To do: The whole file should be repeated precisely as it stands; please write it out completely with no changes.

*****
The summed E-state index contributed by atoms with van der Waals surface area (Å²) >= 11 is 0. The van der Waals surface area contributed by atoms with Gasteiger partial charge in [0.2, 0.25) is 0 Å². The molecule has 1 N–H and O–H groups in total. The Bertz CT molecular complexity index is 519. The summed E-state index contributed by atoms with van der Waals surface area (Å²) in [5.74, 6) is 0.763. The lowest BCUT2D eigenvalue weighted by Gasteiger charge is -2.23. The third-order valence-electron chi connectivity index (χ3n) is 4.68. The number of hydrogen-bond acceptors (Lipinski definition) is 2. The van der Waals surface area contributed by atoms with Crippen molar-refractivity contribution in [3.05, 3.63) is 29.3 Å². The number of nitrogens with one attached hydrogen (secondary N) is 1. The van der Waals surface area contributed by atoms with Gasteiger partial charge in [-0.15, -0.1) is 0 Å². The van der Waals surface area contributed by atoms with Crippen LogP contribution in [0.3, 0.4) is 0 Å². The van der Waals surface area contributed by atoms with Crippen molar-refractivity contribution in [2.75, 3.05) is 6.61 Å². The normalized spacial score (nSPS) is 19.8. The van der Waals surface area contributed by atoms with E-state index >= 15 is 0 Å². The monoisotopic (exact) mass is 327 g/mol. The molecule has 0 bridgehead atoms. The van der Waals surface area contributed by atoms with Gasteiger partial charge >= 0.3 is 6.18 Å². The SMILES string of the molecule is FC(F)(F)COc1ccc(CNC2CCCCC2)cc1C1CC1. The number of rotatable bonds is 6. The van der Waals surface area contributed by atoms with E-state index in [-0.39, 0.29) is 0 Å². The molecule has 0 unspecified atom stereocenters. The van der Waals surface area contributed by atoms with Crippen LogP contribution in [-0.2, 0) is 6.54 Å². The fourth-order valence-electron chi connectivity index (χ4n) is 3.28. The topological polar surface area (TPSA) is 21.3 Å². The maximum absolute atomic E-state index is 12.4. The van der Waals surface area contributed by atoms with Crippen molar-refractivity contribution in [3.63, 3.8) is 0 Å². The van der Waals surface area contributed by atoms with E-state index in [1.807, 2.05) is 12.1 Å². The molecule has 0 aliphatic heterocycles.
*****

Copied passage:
The summed E-state index contributed by atoms with van der Waals surface area (Å²) >= 11 is 0. The van der Waals surface area contributed by atoms with Gasteiger partial charge in [0.2, 0.25) is 0 Å². The molecule has 1 N–H and O–H groups in total. The Bertz CT molecular complexity index is 519. The summed E-state index contributed by atoms with van der Waals surface area (Å²) in [5.74, 6) is 0.763. The lowest BCUT2D eigenvalue weighted by Gasteiger charge is -2.23. The third-order valence-electron chi connectivity index (χ3n) is 4.68. The number of hydrogen-bond acceptors (Lipinski definition) is 2. The van der Waals surface area contributed by atoms with Crippen molar-refractivity contribution in [3.05, 3.63) is 29.3 Å². The number of nitrogens with one attached hydrogen (secondary N) is 1. The van der Waals surface area contributed by atoms with Gasteiger partial charge in [-0.15, -0.1) is 0 Å². The van der Waals surface area contributed by atoms with Crippen LogP contribution in [0.3, 0.4) is 0 Å². The van der Waals surface area contributed by atoms with Crippen molar-refractivity contribution in [2.75, 3.05) is 6.61 Å². The normalized spacial score (nSPS) is 19.8. The van der Waals surface area contributed by atoms with E-state index >= 15 is 0 Å². The monoisotopic (exact) mass is 327 g/mol. The molecule has 0 bridgehead atoms. The van der Waals surface area contributed by atoms with Gasteiger partial charge >= 0.3 is 6.18 Å². The SMILES string of the molecule is FC(F)(F)COc1ccc(CNC2CCCCC2)cc1C1CC1. The number of rotatable bonds is 6. The van der Waals surface area contributed by atoms with E-state index in [-0.39, 0.29) is 0 Å². The molecule has 0 unspecified atom stereocenters. The van der Waals surface area contributed by atoms with Crippen LogP contribution in [-0.2, 0) is 6.54 Å². The fourth-order valence-electron chi connectivity index (χ4n) is 3.28. The topological polar surface area (TPSA) is 21.3 Å². The maximum absolute atomic E-state index is 12.4. The van der Waals surface area contributed by atoms with Crippen molar-refractivity contribution in [3.63, 3.8) is 0 Å². The van der Waals surface area contributed by atoms with E-state index in [1.807, 2.05) is 12.1 Å². The molecule has 0 aliphatic heterocycles.